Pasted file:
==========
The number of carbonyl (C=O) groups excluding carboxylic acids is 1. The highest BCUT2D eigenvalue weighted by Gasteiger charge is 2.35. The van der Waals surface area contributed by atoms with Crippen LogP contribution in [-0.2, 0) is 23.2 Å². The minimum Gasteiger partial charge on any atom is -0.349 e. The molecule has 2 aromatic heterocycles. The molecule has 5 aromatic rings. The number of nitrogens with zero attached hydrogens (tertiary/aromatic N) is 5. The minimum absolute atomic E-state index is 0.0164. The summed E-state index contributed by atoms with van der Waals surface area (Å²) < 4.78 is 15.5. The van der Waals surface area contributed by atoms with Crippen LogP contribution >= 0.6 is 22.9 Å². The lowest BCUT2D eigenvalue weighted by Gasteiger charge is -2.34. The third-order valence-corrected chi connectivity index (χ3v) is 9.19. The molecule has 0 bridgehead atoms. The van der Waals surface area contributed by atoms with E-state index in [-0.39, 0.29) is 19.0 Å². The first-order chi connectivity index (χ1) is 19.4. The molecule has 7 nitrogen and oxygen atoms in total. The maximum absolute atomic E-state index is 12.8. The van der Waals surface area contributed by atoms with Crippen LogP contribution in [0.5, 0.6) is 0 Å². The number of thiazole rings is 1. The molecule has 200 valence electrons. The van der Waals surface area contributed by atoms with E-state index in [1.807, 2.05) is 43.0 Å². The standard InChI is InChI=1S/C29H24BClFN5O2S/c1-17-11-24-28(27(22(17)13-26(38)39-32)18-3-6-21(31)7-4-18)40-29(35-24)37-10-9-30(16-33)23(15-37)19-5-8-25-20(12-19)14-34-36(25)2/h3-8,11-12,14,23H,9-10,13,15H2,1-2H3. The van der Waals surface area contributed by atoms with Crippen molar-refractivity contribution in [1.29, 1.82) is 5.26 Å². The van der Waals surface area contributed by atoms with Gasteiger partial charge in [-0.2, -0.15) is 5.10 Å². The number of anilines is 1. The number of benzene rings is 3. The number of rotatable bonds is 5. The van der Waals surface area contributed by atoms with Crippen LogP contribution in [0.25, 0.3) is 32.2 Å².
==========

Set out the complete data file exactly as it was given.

The number of carbonyl (C=O) groups excluding carboxylic acids is 1. The highest BCUT2D eigenvalue weighted by Gasteiger charge is 2.35. The van der Waals surface area contributed by atoms with Crippen LogP contribution in [-0.2, 0) is 23.2 Å². The minimum Gasteiger partial charge on any atom is -0.349 e. The molecule has 2 aromatic heterocycles. The molecule has 5 aromatic rings. The number of nitrogens with zero attached hydrogens (tertiary/aromatic N) is 5. The minimum absolute atomic E-state index is 0.0164. The summed E-state index contributed by atoms with van der Waals surface area (Å²) < 4.78 is 15.5. The van der Waals surface area contributed by atoms with Crippen LogP contribution >= 0.6 is 22.9 Å². The lowest BCUT2D eigenvalue weighted by Gasteiger charge is -2.34. The third-order valence-corrected chi connectivity index (χ3v) is 9.19. The molecule has 0 bridgehead atoms. The van der Waals surface area contributed by atoms with E-state index in [-0.39, 0.29) is 19.0 Å². The first-order chi connectivity index (χ1) is 19.4. The molecule has 7 nitrogen and oxygen atoms in total. The maximum absolute atomic E-state index is 12.8. The van der Waals surface area contributed by atoms with Crippen LogP contribution in [0.5, 0.6) is 0 Å². The number of thiazole rings is 1. The molecule has 200 valence electrons. The van der Waals surface area contributed by atoms with E-state index in [1.807, 2.05) is 43.0 Å². The standard InChI is InChI=1S/C29H24BClFN5O2S/c1-17-11-24-28(27(22(17)13-26(38)39-32)18-3-6-21(31)7-4-18)40-29(35-24)37-10-9-30(16-33)23(15-37)19-5-8-25-20(12-19)14-34-36(25)2/h3-8,11-12,14,23H,9-10,13,15H2,1-2H3. The van der Waals surface area contributed by atoms with Crippen molar-refractivity contribution in [1.29, 1.82) is 5.26 Å². The van der Waals surface area contributed by atoms with Gasteiger partial charge in [-0.2, -0.15) is 5.10 Å². The number of anilines is 1. The number of benzene rings is 3. The number of rotatable bonds is 5. The van der Waals surface area contributed by atoms with Crippen LogP contribution in [0.25, 0.3) is 32.2 Å².